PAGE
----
Because it is based on fact, evolution education is a much more valid candidate than creationism for science. The teaching of evolution is also not a violation of the Right to Freedom of Belief because it is not a religion and does not claim religious antecedents. Creationism is not falsifiable, scientifically testable, or observed, and is solely based on dogma. Such a notoriously shaky basis could undermine democracy, research, and our society by sowing doubt and confusion against scientific facts that are applicable to all modern medicine, agriculture, and engineering. One cannot be fully aware of the risks involved in climate change and biodiversity extinction if the processes of evolution are not understood. The fundamental, unifying evolution theory that underlies all life sciences should be taught in science classrooms, alone and unchallenged by dogmatic assertions.





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This article has 14 comments. Post your own now!

ambnyc This work has been published in the Teen Ink monthly print magazine. said...
Aug. 20, 2011 at 11:31 pm
Agree! Evolution all the way!
 
Lilliterra said...
Sept. 26, 2010 at 3:54 pm
In response to your article, most creationists are satistfied with having the flaws and problems in Darwin's Theory of Evolution made apparrent in the classroom, as well as having the idea of intellegent design put forward alongside the alternate theory of "chance only". That way you don't have to worry about teaching the Islamic, Hindu, etc. stories too. (although those stories don't have evidence to back them up.) Which leads into what I was going to say: read my article on the subject, entitl... (more »)
 
Taylor123 said...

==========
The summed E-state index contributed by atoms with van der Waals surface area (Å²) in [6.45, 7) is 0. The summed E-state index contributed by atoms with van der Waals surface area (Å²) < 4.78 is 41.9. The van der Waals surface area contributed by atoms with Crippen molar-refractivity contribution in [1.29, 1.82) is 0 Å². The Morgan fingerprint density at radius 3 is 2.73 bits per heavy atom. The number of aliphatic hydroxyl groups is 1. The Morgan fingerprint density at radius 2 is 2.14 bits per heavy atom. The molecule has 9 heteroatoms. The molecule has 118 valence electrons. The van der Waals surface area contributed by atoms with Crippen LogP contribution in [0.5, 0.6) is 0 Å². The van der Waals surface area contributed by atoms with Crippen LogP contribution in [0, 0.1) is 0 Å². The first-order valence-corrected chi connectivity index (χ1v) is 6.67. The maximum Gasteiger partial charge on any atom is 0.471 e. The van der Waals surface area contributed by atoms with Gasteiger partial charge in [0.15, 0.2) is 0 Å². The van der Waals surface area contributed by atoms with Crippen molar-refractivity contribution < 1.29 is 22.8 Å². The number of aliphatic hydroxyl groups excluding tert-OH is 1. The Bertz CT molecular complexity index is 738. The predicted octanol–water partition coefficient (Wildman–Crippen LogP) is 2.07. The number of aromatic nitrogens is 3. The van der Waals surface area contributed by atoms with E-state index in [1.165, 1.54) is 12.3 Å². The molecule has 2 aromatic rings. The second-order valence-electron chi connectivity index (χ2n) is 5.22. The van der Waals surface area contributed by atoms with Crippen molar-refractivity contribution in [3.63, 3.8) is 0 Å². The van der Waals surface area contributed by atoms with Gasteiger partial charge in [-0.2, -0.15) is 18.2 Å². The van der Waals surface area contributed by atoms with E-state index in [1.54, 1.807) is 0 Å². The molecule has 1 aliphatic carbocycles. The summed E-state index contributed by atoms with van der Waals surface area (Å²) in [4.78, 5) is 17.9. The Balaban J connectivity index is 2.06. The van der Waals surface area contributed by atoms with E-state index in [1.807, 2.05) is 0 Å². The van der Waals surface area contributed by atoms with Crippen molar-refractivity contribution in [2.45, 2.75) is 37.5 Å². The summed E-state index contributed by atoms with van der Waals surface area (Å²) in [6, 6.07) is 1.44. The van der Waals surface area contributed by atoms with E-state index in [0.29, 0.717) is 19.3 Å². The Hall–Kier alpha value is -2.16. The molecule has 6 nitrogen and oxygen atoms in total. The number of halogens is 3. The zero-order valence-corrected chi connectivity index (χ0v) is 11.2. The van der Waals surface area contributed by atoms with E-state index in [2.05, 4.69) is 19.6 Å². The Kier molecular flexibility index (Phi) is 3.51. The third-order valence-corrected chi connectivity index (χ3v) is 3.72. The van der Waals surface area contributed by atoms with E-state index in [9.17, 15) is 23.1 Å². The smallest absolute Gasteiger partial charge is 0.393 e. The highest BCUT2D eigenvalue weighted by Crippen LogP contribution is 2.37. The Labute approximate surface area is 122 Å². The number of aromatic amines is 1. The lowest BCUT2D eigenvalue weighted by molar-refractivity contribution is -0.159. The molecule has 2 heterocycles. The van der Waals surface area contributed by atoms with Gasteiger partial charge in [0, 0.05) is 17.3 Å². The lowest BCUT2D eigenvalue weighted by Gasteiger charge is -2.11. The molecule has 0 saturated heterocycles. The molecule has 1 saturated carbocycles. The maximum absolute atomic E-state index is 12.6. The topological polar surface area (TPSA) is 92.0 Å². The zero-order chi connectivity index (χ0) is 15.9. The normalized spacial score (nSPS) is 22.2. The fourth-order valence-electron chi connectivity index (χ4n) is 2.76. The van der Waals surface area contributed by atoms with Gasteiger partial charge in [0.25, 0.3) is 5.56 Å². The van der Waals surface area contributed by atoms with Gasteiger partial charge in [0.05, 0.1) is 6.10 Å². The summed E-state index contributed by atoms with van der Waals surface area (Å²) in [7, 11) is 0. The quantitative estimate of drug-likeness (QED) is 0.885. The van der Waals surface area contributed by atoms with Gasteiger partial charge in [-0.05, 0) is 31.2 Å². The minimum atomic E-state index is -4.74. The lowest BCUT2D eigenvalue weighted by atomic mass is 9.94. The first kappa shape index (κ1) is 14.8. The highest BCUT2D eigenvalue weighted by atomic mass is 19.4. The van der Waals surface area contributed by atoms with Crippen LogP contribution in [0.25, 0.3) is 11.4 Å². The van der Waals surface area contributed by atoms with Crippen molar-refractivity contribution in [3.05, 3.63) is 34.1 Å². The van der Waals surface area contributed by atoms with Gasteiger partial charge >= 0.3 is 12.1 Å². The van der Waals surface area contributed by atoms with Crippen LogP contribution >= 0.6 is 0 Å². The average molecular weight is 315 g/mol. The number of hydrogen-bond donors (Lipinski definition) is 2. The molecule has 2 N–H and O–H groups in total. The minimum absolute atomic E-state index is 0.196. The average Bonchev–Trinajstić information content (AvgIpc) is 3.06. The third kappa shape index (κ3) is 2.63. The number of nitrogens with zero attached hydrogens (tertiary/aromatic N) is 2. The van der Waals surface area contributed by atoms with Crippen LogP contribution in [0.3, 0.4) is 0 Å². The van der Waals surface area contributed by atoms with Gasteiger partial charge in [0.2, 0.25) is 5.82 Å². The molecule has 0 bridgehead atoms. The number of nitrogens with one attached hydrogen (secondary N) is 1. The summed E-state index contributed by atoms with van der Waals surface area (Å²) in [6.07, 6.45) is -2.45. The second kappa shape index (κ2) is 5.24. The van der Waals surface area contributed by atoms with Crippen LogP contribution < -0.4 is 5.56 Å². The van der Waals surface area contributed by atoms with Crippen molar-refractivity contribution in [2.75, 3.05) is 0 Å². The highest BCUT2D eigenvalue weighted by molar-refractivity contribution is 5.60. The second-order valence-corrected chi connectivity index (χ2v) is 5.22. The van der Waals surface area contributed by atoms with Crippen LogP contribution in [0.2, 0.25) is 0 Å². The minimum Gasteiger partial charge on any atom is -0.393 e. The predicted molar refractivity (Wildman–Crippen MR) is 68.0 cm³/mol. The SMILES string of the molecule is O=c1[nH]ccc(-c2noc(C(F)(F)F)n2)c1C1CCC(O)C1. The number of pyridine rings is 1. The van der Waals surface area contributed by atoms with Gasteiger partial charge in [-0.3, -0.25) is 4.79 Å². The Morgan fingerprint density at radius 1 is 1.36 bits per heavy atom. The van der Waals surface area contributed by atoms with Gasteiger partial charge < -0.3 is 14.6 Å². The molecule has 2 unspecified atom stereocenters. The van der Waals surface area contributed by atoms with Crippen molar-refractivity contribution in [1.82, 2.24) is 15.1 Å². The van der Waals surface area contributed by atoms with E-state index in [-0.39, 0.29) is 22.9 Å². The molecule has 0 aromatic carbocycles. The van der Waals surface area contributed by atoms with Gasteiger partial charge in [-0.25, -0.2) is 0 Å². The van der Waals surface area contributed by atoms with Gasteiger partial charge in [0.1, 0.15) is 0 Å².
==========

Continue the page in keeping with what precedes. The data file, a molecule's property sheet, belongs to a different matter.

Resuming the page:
Jul. 30, 2010 at 8:54 pm

I completely agree with most of your article. I think evolution should be taught in schools, but without the teachers telling kids specifically whether they have to believe in it or not. The only part of your article that sounded more opinionated than factual was the following quote:

"Creationism is a violation of individual Right to Freedom of Belief. Creationism, in any form, is not based on facts but a literal interpretation of the Bible (Genesis 1.1-2.3 and 2.4-3.24) that is pathet... (more »)

 
Christy This work has been published in the Teen Ink monthly print magazine. said...
Jul. 30, 2010 at 8:50 pm
Sorry- I meant "let's please play nice and have a nice discussion."
 
Christy This work has been published in the Teen Ink monthly print magazine. said...
Jul. 30, 2010 at 8:49 pm

Quiet, children, let's please nice and have a kind discussion.

 

:-)

 
Tina said...
Jul. 30, 2010 at 8:48 pm
"Because it is based on fact, evolution education is a much more valid candidate than creationism for science"?!!! What ---!
 
C.C. said...
Jul. 30, 2010 at 8:47 pm
Evolution as fact? Ouch.
 
volleyballcat3 said...
Jul. 30, 2010 at 8:46 pm
I totally agree with this article. Nice job SilenceDogood!
 
omg22jon said...
Jul. 30, 2010 at 8:45 pm
Geez, like half my summer school class went on this page....
 
Soccergirl51 said...
Jul. 30, 2010 at 8:44 pm
I'll add to this discussion, but I refuse to state my opinion!
 
Nakayla said...
Jul. 30, 2010 at 8:43 pm
U did a good job writing this. :-)
 
Cecil said...
Jul. 30, 2010 at 8:42 pm
Yikes.... I have to disagree!
 
forthewin replied...
Aug. 25, 2010 at 6:30 pm
Disagree with science? GO FOR IT
 
Christy This work has been published in the Teen Ink monthly print magazine. said...
Jul. 30, 2010 at 8:39 pm
Diddo.......